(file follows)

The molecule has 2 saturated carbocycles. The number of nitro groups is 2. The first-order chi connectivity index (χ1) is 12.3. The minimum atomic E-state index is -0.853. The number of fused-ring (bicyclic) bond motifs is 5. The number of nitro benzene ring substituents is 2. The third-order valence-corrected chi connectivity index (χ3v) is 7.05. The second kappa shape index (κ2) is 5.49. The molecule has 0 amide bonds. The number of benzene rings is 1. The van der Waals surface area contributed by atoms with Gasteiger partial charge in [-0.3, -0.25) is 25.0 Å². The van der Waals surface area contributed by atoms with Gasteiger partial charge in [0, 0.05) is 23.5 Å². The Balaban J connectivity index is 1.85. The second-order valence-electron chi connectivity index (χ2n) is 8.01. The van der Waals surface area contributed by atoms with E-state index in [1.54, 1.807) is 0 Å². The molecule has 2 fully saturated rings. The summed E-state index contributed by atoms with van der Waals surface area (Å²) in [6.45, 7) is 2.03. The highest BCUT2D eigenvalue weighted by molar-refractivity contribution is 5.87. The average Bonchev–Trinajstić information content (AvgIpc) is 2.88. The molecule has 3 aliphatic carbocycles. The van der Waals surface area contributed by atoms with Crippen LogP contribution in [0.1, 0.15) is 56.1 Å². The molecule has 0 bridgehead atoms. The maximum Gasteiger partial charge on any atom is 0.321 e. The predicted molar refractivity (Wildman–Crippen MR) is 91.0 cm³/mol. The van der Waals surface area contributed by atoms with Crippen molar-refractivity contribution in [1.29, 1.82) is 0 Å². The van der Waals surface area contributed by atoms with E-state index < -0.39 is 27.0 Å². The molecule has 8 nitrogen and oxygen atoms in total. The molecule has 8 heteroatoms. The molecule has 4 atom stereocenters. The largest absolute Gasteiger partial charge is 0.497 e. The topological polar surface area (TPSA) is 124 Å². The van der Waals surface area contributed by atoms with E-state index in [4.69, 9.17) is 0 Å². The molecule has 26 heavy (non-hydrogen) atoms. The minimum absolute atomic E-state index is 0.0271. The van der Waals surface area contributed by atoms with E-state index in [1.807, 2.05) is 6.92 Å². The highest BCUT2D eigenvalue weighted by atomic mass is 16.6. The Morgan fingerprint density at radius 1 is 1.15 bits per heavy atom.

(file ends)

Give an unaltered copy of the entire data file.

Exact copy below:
The molecule has 2 saturated carbocycles. The number of nitro groups is 2. The first-order chi connectivity index (χ1) is 12.3. The minimum atomic E-state index is -0.853. The number of fused-ring (bicyclic) bond motifs is 5. The number of nitro benzene ring substituents is 2. The third-order valence-corrected chi connectivity index (χ3v) is 7.05. The second kappa shape index (κ2) is 5.49. The molecule has 0 amide bonds. The number of benzene rings is 1. The van der Waals surface area contributed by atoms with Gasteiger partial charge in [-0.3, -0.25) is 25.0 Å². The van der Waals surface area contributed by atoms with Gasteiger partial charge in [0, 0.05) is 23.5 Å². The Balaban J connectivity index is 1.85. The second-order valence-electron chi connectivity index (χ2n) is 8.01. The van der Waals surface area contributed by atoms with E-state index in [1.54, 1.807) is 0 Å². The molecule has 2 fully saturated rings. The summed E-state index contributed by atoms with van der Waals surface area (Å²) in [6.45, 7) is 2.03. The highest BCUT2D eigenvalue weighted by molar-refractivity contribution is 5.87. The average Bonchev–Trinajstić information content (AvgIpc) is 2.88. The molecule has 3 aliphatic carbocycles. The van der Waals surface area contributed by atoms with Crippen LogP contribution in [0.1, 0.15) is 56.1 Å². The molecule has 0 bridgehead atoms. The maximum Gasteiger partial charge on any atom is 0.321 e. The predicted molar refractivity (Wildman–Crippen MR) is 91.0 cm³/mol. The van der Waals surface area contributed by atoms with Crippen molar-refractivity contribution in [1.29, 1.82) is 0 Å². The van der Waals surface area contributed by atoms with E-state index < -0.39 is 27.0 Å². The molecule has 8 nitrogen and oxygen atoms in total. The molecule has 8 heteroatoms. The molecule has 4 atom stereocenters. The largest absolute Gasteiger partial charge is 0.497 e. The topological polar surface area (TPSA) is 124 Å². The van der Waals surface area contributed by atoms with E-state index in [4.69, 9.17) is 0 Å². The molecule has 26 heavy (non-hydrogen) atoms. The minimum absolute atomic E-state index is 0.0271. The van der Waals surface area contributed by atoms with E-state index in [1.807, 2.05) is 6.92 Å². The highest BCUT2D eigenvalue weighted by atomic mass is 16.6. The Morgan fingerprint density at radius 1 is 1.15 bits per heavy atom.